The other day I came across this post from eConsultancy while digging around for some examples of corporate use of Facebook. The author, Jake Hird, had selected what he considers 25 brilliant examples. What immediately struck me was that none of them looked like Facebook pages, they all looked like websites. Indeed, this was the criteria the author was using: these were considered brilliant because they had ‘got round’ what was seen as the inherent design restrictions of the Facebook format by creating separate tabs as ‘landing pages’.
What sort of insanity is this? Surely, the key to successful corporate usage of Facebook is to develop an approach that reflects how people actually use Facebook, based on an understanding of what it is that Facebook is adapted to do. Facebook is not a website, it is a tool that small groups of people whom already have some form of social connection, use to preserve and enhance that connection. That is a very different function from that of a website, which is designed as a destination that you drive the maximum number of people to in order to give them information. The Facebook format is not something to be ‘got around’ it is something to be embraced.
Jake’s logic seems to be thus: once upon a time we had a thing which we understood called websites. Then something new came along called Facebook. Facebook was really different and we needed to find a way to understand it so we decided the best way to do this was to try and turn it into the thing we understood.
I know this article was written some 18 months ago, time for both the author and the companies concerned to learn the error of their ways – but having checked the Facebook pages concerned, nothing much has changed. Why? Well I guess there are some powerful forces at work here.
First is fear of the unknown. Marketing directors want to be reassured that all the knowledge and experience they have accumulated in the world of mass media, can easily be exported into this new world of social media. It can’t, because social media operates to a different set of rules – as much as anything else, social media is not something you buy, it is something you participate within.
Second is the fear of digital agencies that their business model is melting. Digital agencies, the smart ones anyway, know they are in trouble. To quote the boss of one such agency “how are we going to make money building websites in a world where anyone can now make a website”? However, if they can persuade marketing directors to spend lots of money creating customised Facebook pages or building expensive brand communities – that can be a lifeline.
Third is Facebook itself, which receives virtually all of its revenue from marketing directors and needs to keep them and their agencies happy and reassured.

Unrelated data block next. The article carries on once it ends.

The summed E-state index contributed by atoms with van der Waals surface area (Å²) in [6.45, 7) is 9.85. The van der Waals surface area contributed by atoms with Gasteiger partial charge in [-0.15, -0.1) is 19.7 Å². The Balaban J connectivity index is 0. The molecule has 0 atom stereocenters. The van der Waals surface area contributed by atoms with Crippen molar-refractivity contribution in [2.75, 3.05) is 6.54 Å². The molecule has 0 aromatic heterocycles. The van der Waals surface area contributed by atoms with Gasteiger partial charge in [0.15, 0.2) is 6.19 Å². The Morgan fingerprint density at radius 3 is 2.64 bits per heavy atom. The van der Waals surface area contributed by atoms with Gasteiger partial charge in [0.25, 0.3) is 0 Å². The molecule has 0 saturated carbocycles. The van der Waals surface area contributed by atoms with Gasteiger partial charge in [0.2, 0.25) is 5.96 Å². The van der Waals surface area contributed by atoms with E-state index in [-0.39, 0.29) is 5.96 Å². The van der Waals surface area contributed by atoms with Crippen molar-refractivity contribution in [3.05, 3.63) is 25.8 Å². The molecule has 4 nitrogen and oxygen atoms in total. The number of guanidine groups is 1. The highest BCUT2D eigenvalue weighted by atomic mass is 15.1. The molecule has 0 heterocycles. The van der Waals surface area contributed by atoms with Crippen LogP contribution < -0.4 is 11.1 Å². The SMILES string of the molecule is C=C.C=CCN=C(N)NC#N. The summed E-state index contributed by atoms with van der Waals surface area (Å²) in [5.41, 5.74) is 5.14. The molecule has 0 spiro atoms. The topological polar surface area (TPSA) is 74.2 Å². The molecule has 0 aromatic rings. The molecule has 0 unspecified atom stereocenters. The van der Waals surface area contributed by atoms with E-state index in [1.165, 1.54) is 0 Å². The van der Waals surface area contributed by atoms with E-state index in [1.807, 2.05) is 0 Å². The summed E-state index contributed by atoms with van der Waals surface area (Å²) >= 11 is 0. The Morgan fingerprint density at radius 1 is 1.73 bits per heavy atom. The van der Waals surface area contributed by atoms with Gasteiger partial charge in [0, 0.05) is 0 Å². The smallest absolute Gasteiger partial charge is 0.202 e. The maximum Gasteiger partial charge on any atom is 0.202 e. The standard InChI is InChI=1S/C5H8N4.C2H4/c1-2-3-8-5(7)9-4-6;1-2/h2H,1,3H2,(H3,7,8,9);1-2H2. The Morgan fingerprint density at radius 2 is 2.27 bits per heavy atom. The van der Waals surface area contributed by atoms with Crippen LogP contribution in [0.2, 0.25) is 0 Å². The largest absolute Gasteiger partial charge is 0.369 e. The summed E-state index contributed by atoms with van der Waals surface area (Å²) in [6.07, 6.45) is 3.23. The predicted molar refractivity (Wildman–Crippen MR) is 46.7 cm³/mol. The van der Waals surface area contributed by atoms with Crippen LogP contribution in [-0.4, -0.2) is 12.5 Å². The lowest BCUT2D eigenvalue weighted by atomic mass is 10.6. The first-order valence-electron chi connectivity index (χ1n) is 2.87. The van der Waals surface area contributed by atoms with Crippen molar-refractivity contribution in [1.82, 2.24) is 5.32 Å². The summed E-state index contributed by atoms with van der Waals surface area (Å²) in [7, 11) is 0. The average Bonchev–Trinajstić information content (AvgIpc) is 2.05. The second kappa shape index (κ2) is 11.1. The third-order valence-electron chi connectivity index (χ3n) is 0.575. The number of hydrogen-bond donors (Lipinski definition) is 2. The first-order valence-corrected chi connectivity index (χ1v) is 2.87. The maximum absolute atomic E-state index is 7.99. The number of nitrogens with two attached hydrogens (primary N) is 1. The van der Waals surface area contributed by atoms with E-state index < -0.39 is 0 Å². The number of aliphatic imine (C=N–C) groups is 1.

There is a fourth, which is the fact that a Facebook page is a much better data capture opportunity than a website – hence the current obsession with securing Facebook Likes. In fact most Facebook strategies go something along the lines of: drive people to the Facebook page, incentivise them to click the Like button, then get them the hell out of there into a digital platform better adapted to doing what it is We want to do with them. But is this behaviour really sustainable and is it not fundamentally missing whatever genuine opportunities Facebook might present? Facebook is, in many ways, just a new form of social behaviour. That is certainly how its users relate to it. And these users are only going to be prepared to ‘engage’ with those brands that understand and respect this. (Long term this is also a bit of a problem for Facebook, because you can’t own a form of behaviour).
Personally, I think the sign of an effective corporate use of a Facebook page is that it looks like, well, a Facebook page – an environment that looks and feels exactly like the environment Facebook users are creating for themselves. It should be a space where people who want to come and talk to a brand, can come and talk if they want to. Frequently, of course, these people are going to want to ask questions or raise complaints – but that’s fine, it’s called customer service. Of course, you don’t want people asking questions or raising complaints all over your website – yet another reason why turning your Facebook page into a website is a stupid thing to do.
The fact is that we are now operating in a bi-polar world – the world of traditional media and the world of social media. The traditional media world isn’t going to go away in a hurry, it is just going to shrink in importance as the social media space grows. The defining challenge for any marketing or communications director (in fact any CEO) over the next 10 years is how to operate with a foot in both camps and the key to this is the recognition that both spaces are fundamentally different: what works in traditional doesn’t work in social and visa versa.